By Mia Casey
It’s something we’ve all likely stumbled across before: ‘Entry-level Graduate role – 5 years’ of industry experience required’. This barrier imposed by certain sectors of recruitment not only stifles the job opportunities open to students graduating and looking for work in their industry, but also supports an outdated and often exploitative model whereby graduates are forced to consider roles that are not only below their skill level, but that also offer minimum pay (an unhelpful addition at the best of times, but especially for the many young people looking to branch out on their own for the first time).
In this sort of environment, it can be easy for students to become disillusioned with their industry, job prospects, and uni study itself, seeing many deciding to quit or change into less restrictive fields, encouraging these industries to stagnate as fewer are allowed access.
While the issue can often be put down to employers, the change to a more inclusive graduate work environment isn’t going to happen overnight, and students need to know how to navigate this setting. So what can they do to overcome these barriers and actually crack into their chosen field?
Get a handle on your skills
You need to have a strong understanding of the skills you’ve developed at uni, during your work experience, and throughout your life in general. This includes both soft skills and the technical skills you developed throughout your study. You need to be able to match these abilities with the field you want to be in, and present a convincing argument as for why you’d make an appropriate candidate regardless of your not meeting the many years of experience needed.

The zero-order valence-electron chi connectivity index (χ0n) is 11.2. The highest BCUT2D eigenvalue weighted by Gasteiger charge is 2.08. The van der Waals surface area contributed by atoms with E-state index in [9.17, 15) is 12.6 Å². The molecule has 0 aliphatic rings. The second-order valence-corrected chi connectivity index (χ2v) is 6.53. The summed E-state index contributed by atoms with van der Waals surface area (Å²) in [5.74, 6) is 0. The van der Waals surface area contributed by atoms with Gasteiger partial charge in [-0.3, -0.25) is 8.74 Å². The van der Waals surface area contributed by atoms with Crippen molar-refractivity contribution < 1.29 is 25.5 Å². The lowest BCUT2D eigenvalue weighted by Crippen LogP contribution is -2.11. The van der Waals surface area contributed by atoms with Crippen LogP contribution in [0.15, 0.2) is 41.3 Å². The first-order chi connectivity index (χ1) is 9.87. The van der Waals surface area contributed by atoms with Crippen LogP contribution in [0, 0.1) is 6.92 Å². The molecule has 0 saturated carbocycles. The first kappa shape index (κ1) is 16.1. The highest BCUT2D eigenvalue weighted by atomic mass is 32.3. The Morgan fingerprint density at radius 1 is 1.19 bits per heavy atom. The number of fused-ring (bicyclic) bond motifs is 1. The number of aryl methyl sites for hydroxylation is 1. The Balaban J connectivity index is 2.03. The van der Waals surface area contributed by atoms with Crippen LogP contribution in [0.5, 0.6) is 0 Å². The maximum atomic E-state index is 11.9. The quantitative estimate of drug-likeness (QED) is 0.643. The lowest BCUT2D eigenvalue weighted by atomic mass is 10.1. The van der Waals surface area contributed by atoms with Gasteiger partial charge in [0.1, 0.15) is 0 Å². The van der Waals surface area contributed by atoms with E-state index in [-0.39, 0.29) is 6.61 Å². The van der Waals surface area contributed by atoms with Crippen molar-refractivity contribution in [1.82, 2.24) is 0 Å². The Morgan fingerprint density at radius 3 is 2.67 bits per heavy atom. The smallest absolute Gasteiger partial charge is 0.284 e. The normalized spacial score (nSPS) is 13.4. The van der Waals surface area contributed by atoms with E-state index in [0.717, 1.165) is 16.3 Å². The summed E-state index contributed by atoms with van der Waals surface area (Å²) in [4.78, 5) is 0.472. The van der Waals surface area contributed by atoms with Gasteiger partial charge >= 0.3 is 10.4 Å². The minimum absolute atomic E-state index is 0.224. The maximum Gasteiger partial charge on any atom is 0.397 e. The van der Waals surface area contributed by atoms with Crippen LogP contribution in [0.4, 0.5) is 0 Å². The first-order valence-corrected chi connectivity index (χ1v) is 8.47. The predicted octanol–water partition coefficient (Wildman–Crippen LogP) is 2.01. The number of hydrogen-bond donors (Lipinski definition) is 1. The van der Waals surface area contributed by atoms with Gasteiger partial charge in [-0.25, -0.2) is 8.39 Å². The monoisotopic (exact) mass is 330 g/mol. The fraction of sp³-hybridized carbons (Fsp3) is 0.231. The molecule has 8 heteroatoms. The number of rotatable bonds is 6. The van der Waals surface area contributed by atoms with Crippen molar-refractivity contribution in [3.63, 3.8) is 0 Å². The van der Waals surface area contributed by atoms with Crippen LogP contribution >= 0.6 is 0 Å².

Get whatever experience you can
Getting some experience – even just for a few weeks at a time, or a stretch of a couple of months – can help you highlight which areas of work you’ve already mastered, and those you need to work on. It also gives you the added advantage of having an understanding of what sort of tasks would be required of you on a daily basis, so you can tailor your skills argument to best suit what employers will expect of you. It also adds industry experience to your resume, which is always helpful when trying to overcome the request for extended experience.
Finally, it’s important that you don’t let the experience requirement stop you from applying for jobs in your industry. Sometime recruiters will still invite you to the next stage of recruitment if you present yourself well in your initial application, and the experience requirement may be waived if you appear to be a promising candidate. Some companies can even provide additional training, if you fulfil their other requirements.
If you’re passionate, you’ve done your homework, and you’ve built the skills needed then you have as good a chance as any as finding a job in your field. The more we talk about the divide between graduate abilities and the expectation of years’ of experience, the more likely it is that recruitment guidelines will change. In the meantime, you just need to build your resilience and keep persevering!
Featured image courtesy of Unsplash